I got drunk at a baseball game, and my life will never be the same – New York Post

Ken Pagan’s life changed forever with the extension of his elbow and the flick of his wrist.

Pagan, an avid hockey and baseball fan, etched his name in MLB postseason lore last October — just for all the wrong reasons.


Ken PaganFacebook; AP

His name won’t immediately ring a bell like other infamous fans like Jeffrey Maier, the 12-year-old ballhawk who snatched a controversial home-run ball in Game 1 of the 1996 ALCS between the Yankees and Orioles or Steve Bartman, the fan who interfered with a foul ball and watched his beloved Cubs drop the 2003 NLCS to the Marlins.

Pagan’s actions align more with the drunken idiot at every ballgame.

Despite being a man who lived a normal and quiet life as a Canadian journalist, Pagan transformed into the unruly fan who hurled a can of beer at Orioles outfielder Hyun Soo Kim in the seventh inning of the 2016 AL wild-card game in Toronto. It didn’t take long for his life to forever change, thanks to video going viral on social media and MLB banning him from every stadium.

In a long feature story with CBC, Pagan opened up about the drunken antics that turned his world upside down. He admitted he cannot watch a Blue Jays game anymore without feeling some sort of guilt. He even experiences PTSD-like symptoms when he turns on the Jays’ radio broadcast.

“When I hear that voice, I think of the disappointment I’ve brought to the organization,” Pagan said, about the moments he tries to listen to Jerry Howarth, the Blue Jays play-by-play man since 1981. “I was an idiot. I let a lot of people down. I’d rather not sit through nine innings of feeling like that.”

In Pagan’s words, the decision to go to the wild-card game was a late one. His brother and a few friends had tickets to the game and Pagan was able to switch shifts with an employee at Postmedia that allowed him to purchase his own ticket late the night before.

Before the game, he and his friends had “a few beers,” and he admitted he kept drinking throughout the evening. Pagan couldn’t really describe what caused him to throw the beer can during that fateful seventh inning besides his mind — and arm — copping to the excitement of the game and his intoxication.

“There’s no thought — you’re in the outfield, there’s a ball hit in your direction … excitement,” Pagan recalled. “Honestly, if I was to break down the blow-by-blow, I’d be speculating myself. There’s no thought process. It was an impulse.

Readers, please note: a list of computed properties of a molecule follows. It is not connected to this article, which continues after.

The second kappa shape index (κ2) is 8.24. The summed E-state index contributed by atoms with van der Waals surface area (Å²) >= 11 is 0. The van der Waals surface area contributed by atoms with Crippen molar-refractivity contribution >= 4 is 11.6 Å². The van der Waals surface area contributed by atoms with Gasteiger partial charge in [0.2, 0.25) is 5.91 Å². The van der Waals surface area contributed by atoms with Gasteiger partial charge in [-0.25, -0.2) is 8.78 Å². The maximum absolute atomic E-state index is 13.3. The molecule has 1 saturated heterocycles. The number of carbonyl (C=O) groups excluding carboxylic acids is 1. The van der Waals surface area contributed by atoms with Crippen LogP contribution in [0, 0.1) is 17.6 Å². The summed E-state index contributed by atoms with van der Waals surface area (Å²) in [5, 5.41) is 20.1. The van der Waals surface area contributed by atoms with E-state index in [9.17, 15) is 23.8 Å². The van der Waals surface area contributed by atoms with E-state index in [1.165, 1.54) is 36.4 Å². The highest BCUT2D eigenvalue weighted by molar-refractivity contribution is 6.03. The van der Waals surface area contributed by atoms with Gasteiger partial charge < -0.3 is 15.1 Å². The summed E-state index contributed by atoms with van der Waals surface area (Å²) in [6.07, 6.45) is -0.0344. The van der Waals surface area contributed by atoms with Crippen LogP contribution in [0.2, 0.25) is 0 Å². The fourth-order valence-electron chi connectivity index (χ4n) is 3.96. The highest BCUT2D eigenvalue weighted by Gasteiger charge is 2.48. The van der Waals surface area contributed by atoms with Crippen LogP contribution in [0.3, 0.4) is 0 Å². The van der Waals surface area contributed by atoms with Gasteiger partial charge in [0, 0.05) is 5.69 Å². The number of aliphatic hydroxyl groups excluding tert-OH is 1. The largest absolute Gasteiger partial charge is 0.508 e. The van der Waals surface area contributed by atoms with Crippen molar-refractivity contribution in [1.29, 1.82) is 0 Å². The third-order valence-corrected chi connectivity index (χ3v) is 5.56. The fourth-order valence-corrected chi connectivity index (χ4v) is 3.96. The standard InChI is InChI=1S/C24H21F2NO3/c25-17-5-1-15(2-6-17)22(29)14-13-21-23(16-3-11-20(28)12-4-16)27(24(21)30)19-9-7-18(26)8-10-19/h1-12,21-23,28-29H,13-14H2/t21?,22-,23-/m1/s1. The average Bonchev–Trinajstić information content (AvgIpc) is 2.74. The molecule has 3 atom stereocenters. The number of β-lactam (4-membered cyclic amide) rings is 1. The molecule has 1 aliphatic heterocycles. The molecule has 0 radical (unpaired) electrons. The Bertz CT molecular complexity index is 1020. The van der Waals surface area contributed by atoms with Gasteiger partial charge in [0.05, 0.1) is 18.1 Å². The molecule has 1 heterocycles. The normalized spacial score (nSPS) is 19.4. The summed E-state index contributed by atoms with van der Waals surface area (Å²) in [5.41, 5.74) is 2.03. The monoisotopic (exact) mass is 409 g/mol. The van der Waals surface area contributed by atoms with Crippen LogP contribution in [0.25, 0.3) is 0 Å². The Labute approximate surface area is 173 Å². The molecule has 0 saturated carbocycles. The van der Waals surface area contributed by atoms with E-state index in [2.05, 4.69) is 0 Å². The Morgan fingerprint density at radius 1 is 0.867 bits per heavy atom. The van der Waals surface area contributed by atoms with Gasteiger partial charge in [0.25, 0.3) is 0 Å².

“I equate it to if you’ve ever taken a bad penalty in hockey and realized, ‘What did I just do? How did that happen?’”

His brother was shocked to watch the events unfold. His girlfriend thought, at the time, that whoever chucked the beer was an idiot.

His 15 minutes of stupidity started a social media witchhunt, with Twitter and Facebook users trying to piece together clues to help identity the beer-thrower from a grainy TV broadcast image. The Toronto Sun even offered a $1,000 reward to anyone who helped identify the booze-tosser.

Pagan, 42, eventually turned himself in a day later and was charged with mischief. Once an award-winning journalist, he quickly became unemployed. Pagan realized his career as a journalist was over and started to piece his life together, first continuing his part-time work at a landscape supply yard, and then, as a delivery boy for Domino’s pizza.


Pagan at Doubleday Field in 2014.Facebook

Nine months after the initial incident, Pagan appeared before a judge in June after he pleaded guilty to mischief in May. His lawyer argued that he suffered enough from the wrath he received on social media while Pagan himself seemed, according to CBC, to acknowledge his mistake emotionally through a statement he read in court.

“My emotions got the best of me in an exciting moment and my reaction is a deeply regrettable mistake, something I’ve been torn about since the moment it happened,” Pagan said. “I am fully aware of the disgrace I brought to the game.”

He dodged jail but received one year of probation, which carried 100 hours of community service and a temporary ban from all MLB stadiums.

Pagan is not shunning baseball from his life entirely. While he recently received a salaried job with a recycling company, Pagan has dedicated more time to amateur baseball, specifically the Burlington Bulls, an under-21 team in Canada.

No longer at the forefront of baseball fans’ minds, Pagan continues to try to re-patch his life together in privacy or, as he describes it, “[become] the person I was in the first 41 years of my life … because this is the person I am — not a drunk beer tosser brought down by Twitter.”

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